Small is beautiful, E.F. Schuacher tells us, and Schumacher’s vision of economics at a more human scale certainly resonates with me as a small-scale farmer. From a local food perspective, small farms are held up as a more compassionate, sustainable and responsible alternative to corporate-managed industrialized agriculture. Small, family-owned farms, the theory goes, are more ecologically sensitive than their “industrial” counterparts. As a practitioner of “small” farming, I am philosophically and economically inclined towards this perspective. As someone striving to make my living from small farming, however, I often struggle with the question of scale. Balancing the idealistic goal of staying small with the realistic need to be big enough to earn a living wage is, I think, one of the most critical questions for small farmers.
From a practical standpoint, there are advantages to staying small. On a small farm, the farmer can pay close attention to details that might be lost on a larger operation – details like soil protection and pest detection. Wendell Berry writes that a farm is sized correctly if it can be cared for by the farm family and perhaps by a few seasonal employees. Obviously, this definition means that a right-sized farm will vary depending on the crops produced. For example, our family can properly care for 400 ewes with a minimum of outside help. On the other hand, five or ten acres of vegetables might be the correct size for another operation.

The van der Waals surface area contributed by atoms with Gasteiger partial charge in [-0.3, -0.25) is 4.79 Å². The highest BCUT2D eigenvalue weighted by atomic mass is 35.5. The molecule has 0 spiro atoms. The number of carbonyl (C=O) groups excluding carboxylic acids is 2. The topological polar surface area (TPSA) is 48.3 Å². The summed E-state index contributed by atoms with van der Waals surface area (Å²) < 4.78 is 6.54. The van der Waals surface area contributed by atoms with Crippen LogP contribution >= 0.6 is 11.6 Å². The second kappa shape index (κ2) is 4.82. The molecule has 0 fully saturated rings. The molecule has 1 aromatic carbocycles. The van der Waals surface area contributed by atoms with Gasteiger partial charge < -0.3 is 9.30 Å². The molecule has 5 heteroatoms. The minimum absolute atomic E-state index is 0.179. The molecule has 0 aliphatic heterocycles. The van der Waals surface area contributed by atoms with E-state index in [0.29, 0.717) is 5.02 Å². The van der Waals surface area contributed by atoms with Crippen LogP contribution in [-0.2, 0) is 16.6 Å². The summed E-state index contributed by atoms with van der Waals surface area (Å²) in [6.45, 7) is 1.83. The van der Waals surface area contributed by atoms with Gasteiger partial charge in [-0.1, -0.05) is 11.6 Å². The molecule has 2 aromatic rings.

Perhaps by necessity, smaller-scaled farms also have more direct contact with their customers. With fewer units to sell, small farms are driven to maximize their profits per unit, which often means direct marketing. This direct connection means less time between harvest and consumption, which allows small farms to market fresher, better tasting, and more nutritious fruits and vegetables. As a small farmer, I focus more on feeding my neighbors and my community than on the oft-repeated focus on “feeding the world” espoused by the proponents of industrial-scale agriculture.
The romantic notion of making a living from 100 ewes or an acre of mixed vegetables, however, quickly runs up against the realities of scale. Small producers typically have higher unit costs for purchasing supplies, obtaining processing services, transporting products, and other inputs. In some cases, these higher unit costs on the expense side of the ledger partially or totally offset the higher per unit revenues that result from direct marketing. In other words, I receive more per lamb marketed than my large-scale counter parts, but my expenses per lamb are greater as well. Size is related directly to costs. For example, the harvest cost for a lot of 19 lambs is $25 per animal. For 20 lambs, I only pay $20 per animal. A semi load of lambs (400 or so), would cost even less to process. Similarly, a bale of alfalfa costs $14 at our local feed store. If I buy a ton of alfalfa, I save 10 percent. If I purchase a truck and trailer load, the hay costs just $8.50 per bale, and it’s delivered to our place.
Finally, scale matters to customers, too. Buyers like restaurants and retail grocers would generally rather purchase food from a handful of sources rather than from a greater number of small farms. The Farmers Diner, a small New England chain of restaurants committed to buying from local, small-scale producers, can’t afford to pay $7.50 per pound for bacon from a farmer just down the road (the price the farm received for bacon at the farmers’ market). Says Bill McKibben in Eaarth, what Farmers Diner owner Tod Murphy “really requires is not huge commodity producers or small, incredibly wonderful gourmet farms.” Murphy tells McKibben, “What I need are 1950s-size farms” – the mid-sized farms that have disappeared in the last 30 years.